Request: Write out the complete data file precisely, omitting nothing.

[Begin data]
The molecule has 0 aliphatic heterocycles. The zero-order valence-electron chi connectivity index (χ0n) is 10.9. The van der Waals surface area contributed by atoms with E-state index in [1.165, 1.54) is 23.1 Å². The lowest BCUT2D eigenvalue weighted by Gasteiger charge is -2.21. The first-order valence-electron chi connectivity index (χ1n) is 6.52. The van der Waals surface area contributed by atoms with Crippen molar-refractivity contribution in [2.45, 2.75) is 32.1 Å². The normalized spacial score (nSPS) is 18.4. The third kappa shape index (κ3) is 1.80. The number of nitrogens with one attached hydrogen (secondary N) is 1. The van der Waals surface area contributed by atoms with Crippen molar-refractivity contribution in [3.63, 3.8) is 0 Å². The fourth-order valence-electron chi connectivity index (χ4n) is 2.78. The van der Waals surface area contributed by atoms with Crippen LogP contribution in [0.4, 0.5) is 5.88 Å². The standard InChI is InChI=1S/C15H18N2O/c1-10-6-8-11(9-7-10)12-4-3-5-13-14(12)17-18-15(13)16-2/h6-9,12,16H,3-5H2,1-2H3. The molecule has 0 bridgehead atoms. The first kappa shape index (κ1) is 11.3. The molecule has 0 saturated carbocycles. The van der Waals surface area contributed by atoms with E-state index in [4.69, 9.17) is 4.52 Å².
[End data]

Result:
The molecule has 0 aliphatic heterocycles. The zero-order valence-electron chi connectivity index (χ0n) is 10.9. The van der Waals surface area contributed by atoms with E-state index in [1.165, 1.54) is 23.1 Å². The lowest BCUT2D eigenvalue weighted by Gasteiger charge is -2.21. The first-order valence-electron chi connectivity index (χ1n) is 6.52. The van der Waals surface area contributed by atoms with Crippen molar-refractivity contribution in [2.45, 2.75) is 32.1 Å². The normalized spacial score (nSPS) is 18.4. The third kappa shape index (κ3) is 1.80. The number of nitrogens with one attached hydrogen (secondary N) is 1. The van der Waals surface area contributed by atoms with Crippen molar-refractivity contribution in [3.63, 3.8) is 0 Å². The fourth-order valence-electron chi connectivity index (χ4n) is 2.78. The van der Waals surface area contributed by atoms with Crippen LogP contribution in [0.4, 0.5) is 5.88 Å². The standard InChI is InChI=1S/C15H18N2O/c1-10-6-8-11(9-7-10)12-4-3-5-13-14(12)17-18-15(13)16-2/h6-9,12,16H,3-5H2,1-2H3. The molecule has 0 bridgehead atoms. The first kappa shape index (κ1) is 11.3. The molecule has 0 saturated carbocycles. The van der Waals surface area contributed by atoms with E-state index in [4.69, 9.17) is 4.52 Å².